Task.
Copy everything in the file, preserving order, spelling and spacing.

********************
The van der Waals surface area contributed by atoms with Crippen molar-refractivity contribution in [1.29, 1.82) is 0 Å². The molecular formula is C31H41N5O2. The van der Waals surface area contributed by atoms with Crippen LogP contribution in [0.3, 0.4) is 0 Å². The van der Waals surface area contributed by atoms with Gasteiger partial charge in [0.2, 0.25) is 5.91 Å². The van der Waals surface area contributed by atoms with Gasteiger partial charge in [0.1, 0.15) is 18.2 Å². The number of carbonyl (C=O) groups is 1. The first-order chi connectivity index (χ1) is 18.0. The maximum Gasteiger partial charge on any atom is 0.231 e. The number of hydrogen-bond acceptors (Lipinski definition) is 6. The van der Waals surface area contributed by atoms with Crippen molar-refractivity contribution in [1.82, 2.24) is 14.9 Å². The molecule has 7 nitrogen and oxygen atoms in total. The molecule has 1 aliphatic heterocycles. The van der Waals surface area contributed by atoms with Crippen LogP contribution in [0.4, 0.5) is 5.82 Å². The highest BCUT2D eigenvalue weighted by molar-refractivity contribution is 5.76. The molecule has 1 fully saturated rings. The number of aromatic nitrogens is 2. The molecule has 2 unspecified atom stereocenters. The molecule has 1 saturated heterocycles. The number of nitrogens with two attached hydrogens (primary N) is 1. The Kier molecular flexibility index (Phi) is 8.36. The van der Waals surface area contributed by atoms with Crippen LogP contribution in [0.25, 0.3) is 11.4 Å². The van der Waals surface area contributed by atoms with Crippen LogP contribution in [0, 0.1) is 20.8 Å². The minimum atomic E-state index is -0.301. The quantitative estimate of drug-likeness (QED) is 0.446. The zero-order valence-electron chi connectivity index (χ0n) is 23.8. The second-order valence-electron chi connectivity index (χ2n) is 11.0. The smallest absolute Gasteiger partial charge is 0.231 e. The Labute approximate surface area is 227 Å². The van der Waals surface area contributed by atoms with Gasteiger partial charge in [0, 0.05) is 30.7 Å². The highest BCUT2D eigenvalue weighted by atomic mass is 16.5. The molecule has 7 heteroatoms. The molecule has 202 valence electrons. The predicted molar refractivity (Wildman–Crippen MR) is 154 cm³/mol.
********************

The van der Waals surface area contributed by atoms with Crippen molar-refractivity contribution in [1.29, 1.82) is 0 Å². The molecular formula is C31H41N5O2. The van der Waals surface area contributed by atoms with Crippen LogP contribution in [0.3, 0.4) is 0 Å². The van der Waals surface area contributed by atoms with Gasteiger partial charge in [0.2, 0.25) is 5.91 Å². The van der Waals surface area contributed by atoms with Gasteiger partial charge in [0.1, 0.15) is 18.2 Å². The number of carbonyl (C=O) groups is 1. The first-order chi connectivity index (χ1) is 18.0. The maximum Gasteiger partial charge on any atom is 0.231 e. The number of hydrogen-bond acceptors (Lipinski definition) is 6. The van der Waals surface area contributed by atoms with Crippen molar-refractivity contribution in [1.82, 2.24) is 14.9 Å². The molecule has 7 nitrogen and oxygen atoms in total. The molecule has 1 aliphatic heterocycles. The van der Waals surface area contributed by atoms with Crippen LogP contribution in [0.4, 0.5) is 5.82 Å². The highest BCUT2D eigenvalue weighted by molar-refractivity contribution is 5.76. The molecule has 1 fully saturated rings. The number of aromatic nitrogens is 2. The molecule has 2 unspecified atom stereocenters. The molecule has 1 saturated heterocycles. The number of nitrogens with two attached hydrogens (primary N) is 1. The Kier molecular flexibility index (Phi) is 8.36. The van der Waals surface area contributed by atoms with Crippen LogP contribution in [0.25, 0.3) is 11.4 Å². The van der Waals surface area contributed by atoms with Crippen LogP contribution in [0, 0.1) is 20.8 Å². The minimum atomic E-state index is -0.301. The quantitative estimate of drug-likeness (QED) is 0.446. The zero-order valence-electron chi connectivity index (χ0n) is 23.8. The second-order valence-electron chi connectivity index (χ2n) is 11.0. The smallest absolute Gasteiger partial charge is 0.231 e. The Labute approximate surface area is 227 Å². The van der Waals surface area contributed by atoms with Gasteiger partial charge in [0, 0.05) is 30.7 Å². The highest BCUT2D eigenvalue weighted by atomic mass is 16.5. The molecule has 7 heteroatoms. The molecule has 202 valence electrons. The predicted molar refractivity (Wildman–Crippen MR) is 154 cm³/mol.